Social dreaming in a time of covid-19
Dreams, mostly discarded, maddening in their surreal content, often forgotten immediately when we wake, used in common language as a synonym for desire, yet frustratingly elusive are an important part of our lives. We cannot escape being ourselves and all that this contains.
Why dreams are important
In some of the schools of psychoanalysis, they are seen as the royal road to the most important thing we have. Our unconscious mind.
Some philosophies and schools of psychoanalysis look at our own sense of 'being', as being a journey from our interior self, reacting with the exterior world, an unfurling of our selves, like a seed developing into a tree.
What is social dreaming?
Now is a time of crisis, the invisible threat of a virus occupies us all daily. Here is a primitive fear, we react to it in the same way as our forgotten ancestors, the code for survival, our anxieties, fears, both individual and collective are the same now as they were before, as many works of literature attest.
Of course, we try not to live like this, life goes on, we eat, drink, seek entertainment and pleasure in the midst of all this, our approach is to be careful, but not doom-laden. Yet, we are wary, maybe afraid.
This ancestral fear, the recognition that it is not the same anymore, is where the notion of Dreamtime arrives into our world.
Social dreaming is the idea that at moments like this, our personal dreamscape is attached to the collective unconscious, our ancestral knowledge, lodged deep in our psyche, ready to find its place in our psyche’s survival kit.
You are not alone, the global community and all our ancestral histories are alongside us in the midst of this pandemic crisis.
As we sleep, when the interfering world of 'doing' can no longer distract us from ourself, we process our deepest fears and anxieties that we have been attempting to hide from.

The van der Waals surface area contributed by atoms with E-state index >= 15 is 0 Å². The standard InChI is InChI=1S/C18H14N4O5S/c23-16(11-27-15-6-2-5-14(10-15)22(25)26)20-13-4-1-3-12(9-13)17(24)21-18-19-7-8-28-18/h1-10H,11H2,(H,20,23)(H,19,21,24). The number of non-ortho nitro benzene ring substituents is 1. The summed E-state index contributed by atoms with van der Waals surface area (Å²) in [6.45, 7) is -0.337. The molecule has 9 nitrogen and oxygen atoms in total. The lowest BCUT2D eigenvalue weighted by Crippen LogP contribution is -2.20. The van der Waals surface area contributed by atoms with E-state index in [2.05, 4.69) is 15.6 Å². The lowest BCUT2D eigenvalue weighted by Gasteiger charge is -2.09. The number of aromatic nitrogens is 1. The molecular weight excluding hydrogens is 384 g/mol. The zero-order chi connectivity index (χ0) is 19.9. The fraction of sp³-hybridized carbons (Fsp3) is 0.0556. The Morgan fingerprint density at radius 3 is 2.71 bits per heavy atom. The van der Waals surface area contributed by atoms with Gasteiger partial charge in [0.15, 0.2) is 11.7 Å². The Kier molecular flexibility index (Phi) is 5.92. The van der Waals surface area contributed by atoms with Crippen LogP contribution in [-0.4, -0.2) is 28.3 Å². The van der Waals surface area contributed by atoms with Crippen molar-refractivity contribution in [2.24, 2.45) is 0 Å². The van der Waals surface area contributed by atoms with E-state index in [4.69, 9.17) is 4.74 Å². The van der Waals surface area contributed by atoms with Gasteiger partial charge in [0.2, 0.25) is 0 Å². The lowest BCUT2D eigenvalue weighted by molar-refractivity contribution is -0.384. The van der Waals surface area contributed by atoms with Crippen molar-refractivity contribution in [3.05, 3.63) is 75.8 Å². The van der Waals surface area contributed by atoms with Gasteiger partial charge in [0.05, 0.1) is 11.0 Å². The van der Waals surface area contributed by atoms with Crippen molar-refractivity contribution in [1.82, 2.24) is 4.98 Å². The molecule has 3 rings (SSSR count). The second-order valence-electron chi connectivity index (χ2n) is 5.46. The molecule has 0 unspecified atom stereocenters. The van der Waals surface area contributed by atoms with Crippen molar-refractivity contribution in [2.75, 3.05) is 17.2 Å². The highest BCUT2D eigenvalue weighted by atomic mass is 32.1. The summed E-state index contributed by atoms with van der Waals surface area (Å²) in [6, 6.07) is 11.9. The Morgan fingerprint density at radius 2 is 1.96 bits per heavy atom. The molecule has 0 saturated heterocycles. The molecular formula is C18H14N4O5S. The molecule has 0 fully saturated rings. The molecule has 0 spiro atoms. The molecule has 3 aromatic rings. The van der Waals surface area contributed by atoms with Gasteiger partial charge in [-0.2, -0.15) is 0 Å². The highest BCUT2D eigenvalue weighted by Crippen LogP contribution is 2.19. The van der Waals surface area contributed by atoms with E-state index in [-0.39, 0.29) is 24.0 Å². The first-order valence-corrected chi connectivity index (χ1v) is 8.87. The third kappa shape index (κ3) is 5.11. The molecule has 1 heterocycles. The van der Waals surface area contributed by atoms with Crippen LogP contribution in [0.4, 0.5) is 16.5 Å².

If you can remember dream snippets and write them down, the parts that we remember are the important dramas.
This takes practice, I know, in our western culture we dismiss this phenomenon as a trivial by-product of sleep, so we throw out this rich world.
We record our dream, to share, to express, in a more metaphorical style, our deepest selves, and our connectedness to our collective groups.
Why is this useful?
This collective unconscious connection to our family, friends and social group, allows us to momentarily expose, in a symbolic form, our deepest anxieties and fears in the midst of this radical, enforced social change. We can realise that we are not alone. Outside my window, the everyday looks mostly familiar, people still walk dogs, play with their children, go shopping. Yet this surface appearance, and the missing parts of the world, older people etc and of course the missing background noise, stir within me the sense of the uncanny.
If I am able to share, in a way that does not betray my own sense of uselessness and my deep, rather melancholic mood, I can survive in the middle of a crisis with the connectedness to the collective. If we can share our dreams, we can begin to see and share our vulnerabilities.
A return to the primitive
I understand, in our culture that we discount this experience. In the west, there has been a suspicion of the non-rational for generations. Other cultures though, fascinate us with their dream catchers, or shamanic practices.
This can’t be us though, our rational self takes over. If we pretend all is well, then all is well.
Yet, as we stand on the collective shoulders of our ancestral past, the collected wisdom of survival burrows its way back into our consciousness. We are returned to the primitive in a non- disruptive manner.
We are literally (if not socially) all in this pandemic together, and our self will remind us of this, so we do not fear aloneness or being weak.
Dreams can do a lot of the heavy lifting here. They remind us of what we fear and yet can be processed in a playful way.
Wilfred Bion suggested that dreams are thinking in pictures, Carl Jung and Sigmund Freud felt that here were the keys to the kingdom of our neglected unconscious.
We are always dreaming.
A boring trip on a coach can turn into an epic daydream. When we switch our attention away from things on the outside world, the rich chthonic whirlpool of our lively unconscious bubbles up to the surface. When we sleep, the serious issues of our life journey start to reach the edges of our conscious, remembered lives.
Dreaming as a shared social experience can once again, in events such as these, show us that we are not alone in our own minds and share a commonality with our fellows.
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